(noun) A qualitative research method in which a researcher observes a social setting to provide descriptions of a group, society, or organization.

Example: Robert Henry Codrington’s (1830–1922) The Melanesians: Studies in their Anthropology and Folk-Lore (1891) or Margaret Mead’s (1901-1978) Sex and Temperament in Three Primitive Societies (1935).

Audio Pronunciation: (eth·nog·ra·phy)

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Usage Notes:

  • Plural: ethnographies
  • Also called descriptive anthropology.
  • Ethnography used in a sentence: I completed an ethnography of a domestic violence shelter.
  • An (noun) ethnographer uses the research methodology of ethnography to produce (adjective) ethnographic or (adjective) ethnographical work (adverb) ethnographically.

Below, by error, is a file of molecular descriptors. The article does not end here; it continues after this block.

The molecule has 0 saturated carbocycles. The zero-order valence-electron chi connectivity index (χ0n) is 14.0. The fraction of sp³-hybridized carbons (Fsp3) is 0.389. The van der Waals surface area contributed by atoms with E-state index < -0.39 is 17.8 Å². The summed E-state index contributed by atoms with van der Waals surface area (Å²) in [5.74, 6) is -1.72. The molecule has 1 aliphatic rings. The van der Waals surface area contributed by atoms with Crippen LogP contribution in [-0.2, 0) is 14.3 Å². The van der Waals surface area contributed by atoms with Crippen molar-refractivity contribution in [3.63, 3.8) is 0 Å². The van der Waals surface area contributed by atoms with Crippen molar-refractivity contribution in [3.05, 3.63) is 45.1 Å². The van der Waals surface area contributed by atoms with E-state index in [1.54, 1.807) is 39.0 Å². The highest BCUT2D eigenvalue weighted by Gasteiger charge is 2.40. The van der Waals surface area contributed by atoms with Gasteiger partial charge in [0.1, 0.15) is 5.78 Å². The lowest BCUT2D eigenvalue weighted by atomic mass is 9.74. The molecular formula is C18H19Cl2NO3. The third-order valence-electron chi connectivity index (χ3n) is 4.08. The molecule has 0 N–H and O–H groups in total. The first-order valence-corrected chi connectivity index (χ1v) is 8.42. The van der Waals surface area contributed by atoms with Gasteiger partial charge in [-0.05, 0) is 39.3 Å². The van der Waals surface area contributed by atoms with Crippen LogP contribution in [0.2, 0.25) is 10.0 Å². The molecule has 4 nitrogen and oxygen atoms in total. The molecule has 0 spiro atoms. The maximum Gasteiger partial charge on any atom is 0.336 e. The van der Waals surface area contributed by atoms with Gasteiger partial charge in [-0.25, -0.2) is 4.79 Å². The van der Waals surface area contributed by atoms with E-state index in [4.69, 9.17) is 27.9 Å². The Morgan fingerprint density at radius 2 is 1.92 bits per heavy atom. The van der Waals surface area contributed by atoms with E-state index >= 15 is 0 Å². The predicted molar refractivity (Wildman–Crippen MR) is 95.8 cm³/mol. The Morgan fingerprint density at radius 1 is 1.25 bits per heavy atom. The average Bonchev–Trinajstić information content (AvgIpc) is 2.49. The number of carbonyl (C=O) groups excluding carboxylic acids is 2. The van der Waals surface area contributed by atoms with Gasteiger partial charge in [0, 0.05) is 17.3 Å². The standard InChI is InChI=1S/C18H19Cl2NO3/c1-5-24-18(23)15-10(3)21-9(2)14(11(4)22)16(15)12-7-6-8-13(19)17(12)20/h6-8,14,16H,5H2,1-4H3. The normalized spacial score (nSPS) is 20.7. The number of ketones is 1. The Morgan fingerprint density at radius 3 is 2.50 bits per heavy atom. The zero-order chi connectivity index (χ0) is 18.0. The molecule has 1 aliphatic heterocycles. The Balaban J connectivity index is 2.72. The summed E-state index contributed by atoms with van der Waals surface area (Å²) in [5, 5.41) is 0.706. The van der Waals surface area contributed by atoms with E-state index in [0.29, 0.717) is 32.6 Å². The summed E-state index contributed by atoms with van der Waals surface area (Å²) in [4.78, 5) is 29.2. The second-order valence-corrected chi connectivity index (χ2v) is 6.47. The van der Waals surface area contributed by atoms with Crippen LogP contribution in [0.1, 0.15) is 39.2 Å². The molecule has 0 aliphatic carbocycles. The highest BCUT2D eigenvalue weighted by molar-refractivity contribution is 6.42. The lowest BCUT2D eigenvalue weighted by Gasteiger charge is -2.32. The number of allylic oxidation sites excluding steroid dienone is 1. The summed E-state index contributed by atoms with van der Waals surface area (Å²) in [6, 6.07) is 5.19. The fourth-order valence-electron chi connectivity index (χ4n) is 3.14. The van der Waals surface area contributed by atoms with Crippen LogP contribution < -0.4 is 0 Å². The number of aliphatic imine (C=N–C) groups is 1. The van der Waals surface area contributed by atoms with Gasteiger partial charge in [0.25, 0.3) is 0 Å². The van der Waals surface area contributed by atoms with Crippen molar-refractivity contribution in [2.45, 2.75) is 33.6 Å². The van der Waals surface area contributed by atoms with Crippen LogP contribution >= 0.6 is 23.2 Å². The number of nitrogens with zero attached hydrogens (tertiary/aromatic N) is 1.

Related Quotations:

  • “Ethnographers seek out the insider’s viewpoint. Because culture is the knowledge people use to generate behavior and interpret experience, the ethnographer seeks to understand group members’ behavior from the inside, or cultural, perspective. Instead of looking for a subject to observe, ethnographers look for an informant to teach them the culture” (Spradley and McCurdy 2008:4).

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Spradley, James P., and David W. McCurdy. 2008. Conformity and Conflict: Readings in Cultural Anthropology. Boston: Pearson Education.